"The timings have being temporarily changed.... A more stable solution can be achieved, depending on when the next phase of work (beyond the Park Circus descent of the flyover) begins and ends," police chief Kar Purkayastha told Metro.


Inadequate signage on the Parama flyover is creating problems for motorists, who are forced to slow down or 
stop near the point where the two arms of the Bypass-bound flank branch out. After taking the wrong arm because of inadequate signage and confusing alignment, many cars are reversing a few metres to take the right one at the risk of accidents. Motorists said there should be more signage and some well ahead of the point where the two Bypass-bound arms branch out. Metro was on the flyover on Tuesday evening and witnessed the confusion 

A sign about 100m from the point where the arms of the flyover diverge. It is one of the signage that the authorities have put up since the flyover was opened. Motorists feel many more are needed and they need to more prominently displayed and clearer in conveying their message. 

“Signage should be visible to the motorist. Do not expect a driver to hunt for signage. A driver has to first see two-wheelers and cars in front and on either side. Signage should be bright and so many that the driver doesn’t miss any,” said a motorist.

Another Calcuttan said he couldn’t understand the signage even after seeing it. 

A motorist who had taken the Bypass-bound arm instead of the one towards Ruby by mistake about 10 days ago could take a U-turn only in Salt Lake. “Everywhere it was written ‘U-turn prohibited’. I took the Chingrihata flyover and entered Salt Lake to take a U-turn to come towards Ruby,” he said. 

This car (circled) was supposed to go towards Silver Spring on the Bypass but the driver took the wrong arm, the one meant for vehicles going towards Ruby. By the time the driver slammed the brakes, the car was on the wrong arm. He had to reverse and take the route to Silver Spring even as other vehicles taking the Ruby-bound flank whizzed past. 

“My driver to made a similar mistake. We reversed a few metres and then took the right arm,” said Bhargab Maitra, a professor of civil engineering in IIT Kharagpur.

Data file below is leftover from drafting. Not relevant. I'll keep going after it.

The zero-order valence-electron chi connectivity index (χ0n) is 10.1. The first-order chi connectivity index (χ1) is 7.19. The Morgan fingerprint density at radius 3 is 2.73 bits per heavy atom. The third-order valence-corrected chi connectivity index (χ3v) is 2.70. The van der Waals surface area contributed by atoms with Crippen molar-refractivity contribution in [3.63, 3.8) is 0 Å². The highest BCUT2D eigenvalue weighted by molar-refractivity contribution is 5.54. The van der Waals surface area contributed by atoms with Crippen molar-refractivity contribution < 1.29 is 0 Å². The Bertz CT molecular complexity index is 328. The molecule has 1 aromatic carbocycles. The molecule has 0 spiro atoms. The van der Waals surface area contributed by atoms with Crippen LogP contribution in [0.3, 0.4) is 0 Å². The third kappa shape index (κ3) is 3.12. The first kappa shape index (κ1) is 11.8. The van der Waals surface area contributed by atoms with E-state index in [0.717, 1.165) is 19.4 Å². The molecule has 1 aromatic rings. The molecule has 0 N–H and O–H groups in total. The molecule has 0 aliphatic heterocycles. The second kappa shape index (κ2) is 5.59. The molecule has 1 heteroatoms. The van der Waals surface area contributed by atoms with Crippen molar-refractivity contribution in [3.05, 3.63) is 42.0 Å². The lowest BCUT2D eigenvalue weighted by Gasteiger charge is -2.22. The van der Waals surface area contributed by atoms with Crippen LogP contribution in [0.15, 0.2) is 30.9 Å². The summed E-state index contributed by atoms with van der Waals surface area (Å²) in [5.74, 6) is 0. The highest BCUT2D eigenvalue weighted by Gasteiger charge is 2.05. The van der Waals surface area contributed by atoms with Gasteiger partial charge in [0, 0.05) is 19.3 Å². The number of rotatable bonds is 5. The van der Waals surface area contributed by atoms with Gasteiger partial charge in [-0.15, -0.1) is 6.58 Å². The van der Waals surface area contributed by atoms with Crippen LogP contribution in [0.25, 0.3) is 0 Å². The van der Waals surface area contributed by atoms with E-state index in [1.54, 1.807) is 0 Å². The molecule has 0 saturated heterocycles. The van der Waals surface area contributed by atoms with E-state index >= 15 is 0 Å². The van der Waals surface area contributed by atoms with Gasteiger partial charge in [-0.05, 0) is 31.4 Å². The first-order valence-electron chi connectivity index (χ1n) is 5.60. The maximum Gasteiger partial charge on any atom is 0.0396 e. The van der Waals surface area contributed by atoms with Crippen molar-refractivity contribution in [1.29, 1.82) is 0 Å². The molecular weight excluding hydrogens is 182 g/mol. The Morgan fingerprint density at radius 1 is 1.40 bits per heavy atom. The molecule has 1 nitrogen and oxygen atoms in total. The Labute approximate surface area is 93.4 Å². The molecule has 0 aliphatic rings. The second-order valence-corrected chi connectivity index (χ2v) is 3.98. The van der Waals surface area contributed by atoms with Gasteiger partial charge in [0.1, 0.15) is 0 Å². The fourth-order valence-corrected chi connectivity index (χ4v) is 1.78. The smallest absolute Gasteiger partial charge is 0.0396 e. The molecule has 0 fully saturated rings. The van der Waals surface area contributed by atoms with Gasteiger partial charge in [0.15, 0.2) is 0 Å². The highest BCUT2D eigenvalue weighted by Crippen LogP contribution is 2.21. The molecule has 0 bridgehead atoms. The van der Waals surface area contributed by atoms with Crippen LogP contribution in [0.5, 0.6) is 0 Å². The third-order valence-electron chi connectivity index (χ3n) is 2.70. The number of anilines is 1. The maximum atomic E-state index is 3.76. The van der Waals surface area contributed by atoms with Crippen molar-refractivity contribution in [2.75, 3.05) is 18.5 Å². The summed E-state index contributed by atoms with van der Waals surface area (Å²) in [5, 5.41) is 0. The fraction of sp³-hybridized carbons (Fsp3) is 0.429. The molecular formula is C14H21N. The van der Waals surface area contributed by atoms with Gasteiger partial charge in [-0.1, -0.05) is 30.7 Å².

“I think few more signage are required so that motorists are alerted well in advance,” said Maitra. 

What adds to the confusion among motorists is that the arm on the right actually goes left and the one on the 
left goes right. 

“Proceeding from the Ruby is on the right but the Ruby bound flank is on the left while Silver Spring is on left while the Silver Spring bound flank is on right,” said a motorist. 

Metro stood on the flyover for about 10 minutes on Tuesday evening and found four cars and a two-wheeler making the mistake.

A police officer said they had a vehicle with electronic message board parked at the Park Circus-end of the flyover. “We flash the message ‘Ruby/Garia bound vehicles avail left flank,” said the police officer.


This taxi (circled) took the flyover from the seven-point crossing to go towards Ruby on the Bypass. The driver took the flank on his extreme right — which is meant for vehicles coming from Spring Club towards Park Circus when the flyover is two-way — only to realise near the bifurcation that he has to take the arm on the left. He stopped the taxi at a gap in the divider between the flanks, cut right across the other flank on the Spring Club-bound arm to reach the Ruby-bound arm.  

A police officer said there were three cuts on the flyover for vehicles to change flanks when the traffic is one-way. “Motorists coming from Park Circus should try to take the first two cuts near Congress Exhibition Road and the Gobinda Khatik Road crossing,” said a police officer.


Reporting by Subhajoy Roy; pictures by Sanat Kumar Sinha